Misleading advertisements for electric cars stopped over claims of fast charging

The Advertising Standards Authority (ASA) in the UK has ruled that both Hyundai and Toyota had misrepresented charging times in their electric car advertising campaigns.

Both automakers released ad campaigns in 2022 that, according to the ASA, contained false charging claims compared to real-world conditions – where battery and ambient temperatures and a lack of ultra-fast DC chargers lead to variations in charging times.

Toyota and Hyundai defended the claims, arguing that the ads were designed to develop and promote electric cars in the UK and aimed to address consumer concerns about charging times.

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Toyota bZ4X Credit: CarExpert

The ASA said the complainants to the ad had assumed that charging an electric car across the UK and Northern Ireland could impose significant limitations on meeting the advertised charging rate requirement.

Both manufacturers say the ads were designed to educate customers about EVs and address concerns about charging time on longer journeys.

Toyota claimed that based on the bZ4x’s maximum charge rate, it managed to achieve an 80 percent charge in “around 30 minutes” when using a 150 kW fast charging system.

Toyota bZ4X Credit: CarExpert

The brand also claims to have used “conservative” language when specifying the loading time and advertised the loading time as “about 30 minutes”.

In addition, ASA has been informed that, under certain circumstances, loading times may vary from what is stated on the website.

In January 2022, Hyundai launched a campaign for its Ioniq 5 model through a digital billboard, video and marketing brochure, stating the electric vehicle was capable of “charging from 10 percent to 80 percent in 18 minutes.” [a] 350 kW charger”.

Hyundai Ioniq 5 Credit: CarExpert

The company also defended its campaign, saying it’s important manufacturers can promote charging times so customers can compare a range of EVs.

Hyundai provided ASA with internal factory tests for the Ioniq 5’s two battery options (72.6 kWh and 58 kWh – the latter is not offered in Australia).

According to the test results, the Ioniq 5 was able to achieve a 10 to 80 percent charge time of 17 minutes and 16 seconds with a 350 kW DC charger at battery temperatures of 22 and 25 degrees.

Hyundai Ioniq 5 Credit: CarExpert

Hyundai claims the load time results were accurate and documented. However, the brand later admitted that promoting the claim in a YouTube video showing real-life conditions instead of factory conditions was an “oversight” and removed the video.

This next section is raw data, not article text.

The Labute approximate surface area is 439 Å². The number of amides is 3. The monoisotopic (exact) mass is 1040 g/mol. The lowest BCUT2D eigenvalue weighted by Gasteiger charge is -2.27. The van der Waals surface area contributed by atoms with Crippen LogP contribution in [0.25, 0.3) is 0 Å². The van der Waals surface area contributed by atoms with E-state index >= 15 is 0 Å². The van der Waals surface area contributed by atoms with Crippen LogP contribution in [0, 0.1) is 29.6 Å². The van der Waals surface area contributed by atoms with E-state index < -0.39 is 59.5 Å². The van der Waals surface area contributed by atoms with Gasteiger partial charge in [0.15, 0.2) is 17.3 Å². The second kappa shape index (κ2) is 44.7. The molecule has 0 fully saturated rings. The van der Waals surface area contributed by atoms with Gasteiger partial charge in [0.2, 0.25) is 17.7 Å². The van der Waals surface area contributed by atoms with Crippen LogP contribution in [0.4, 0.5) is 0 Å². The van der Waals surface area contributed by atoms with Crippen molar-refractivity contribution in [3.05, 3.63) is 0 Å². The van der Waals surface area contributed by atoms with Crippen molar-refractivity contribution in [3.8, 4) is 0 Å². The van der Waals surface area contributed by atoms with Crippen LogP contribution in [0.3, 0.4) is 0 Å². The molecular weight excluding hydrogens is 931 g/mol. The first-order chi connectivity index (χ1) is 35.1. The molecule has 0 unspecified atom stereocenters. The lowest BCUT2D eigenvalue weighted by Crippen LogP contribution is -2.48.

The brand acknowledged that there are a variety of variables that can affect an EV’s charge times, including battery temperature, ambient temperature and the age and condition of the battery – and acknowledges that actual results for individual drivers may therefore vary.

Based on ASA’s report, both Hyundai and Toyota also claimed that customers were aware that to meet charging claims they would need to use an ultra-fast charger – which was later found untrue by ASA.

Toyota bZ4X Credit: CarExpert

Hyundai told the ASA that it is aware that motorists do not often have access to these chargers unless they are traveling far from home and acknowledges that most customers would choose not to load slower at home.

According to the Charge myHyundai website, there were 37 350kW ultra-fast charging stations in the UK and six in the Republic of Ireland at the time of the advert.

Toyota claims that at the time of publication, Zap Map showed 419 charging points in 134 locations in the United Kingdom, 30 in Scotland and nine in Wales that could support a maximum charging rate for its bZ4x.

delivered Credit: CarExpert

The ASA concluded that both brands failed to provide their customers with contextual information on how they could realistically meet these fee requirements and concluded that the ads were unfounded and in fact misleading.

Both manufacturers have been instructed to remove the ads and ensure their future ads do not mislead customers about battery charge times.

MORE: All Toyota bZ4XMORE: Everything Hyundai Ioniq 5

James Brien

James Brien is a 24ssports U.S. News Reporter based in London. His focus is on U.S. politics and the environment. He has covered climate change extensively, as well as healthcare and crime. James Brien joined 24ssports in 2021 from the Daily Express and previously worked for Chemist and Druggist and the Jewish Chronicle. He is a graduate of Cambridge University. Languages: English. You can get in touch with me by emailing: jamesbrien@24ssports.com.

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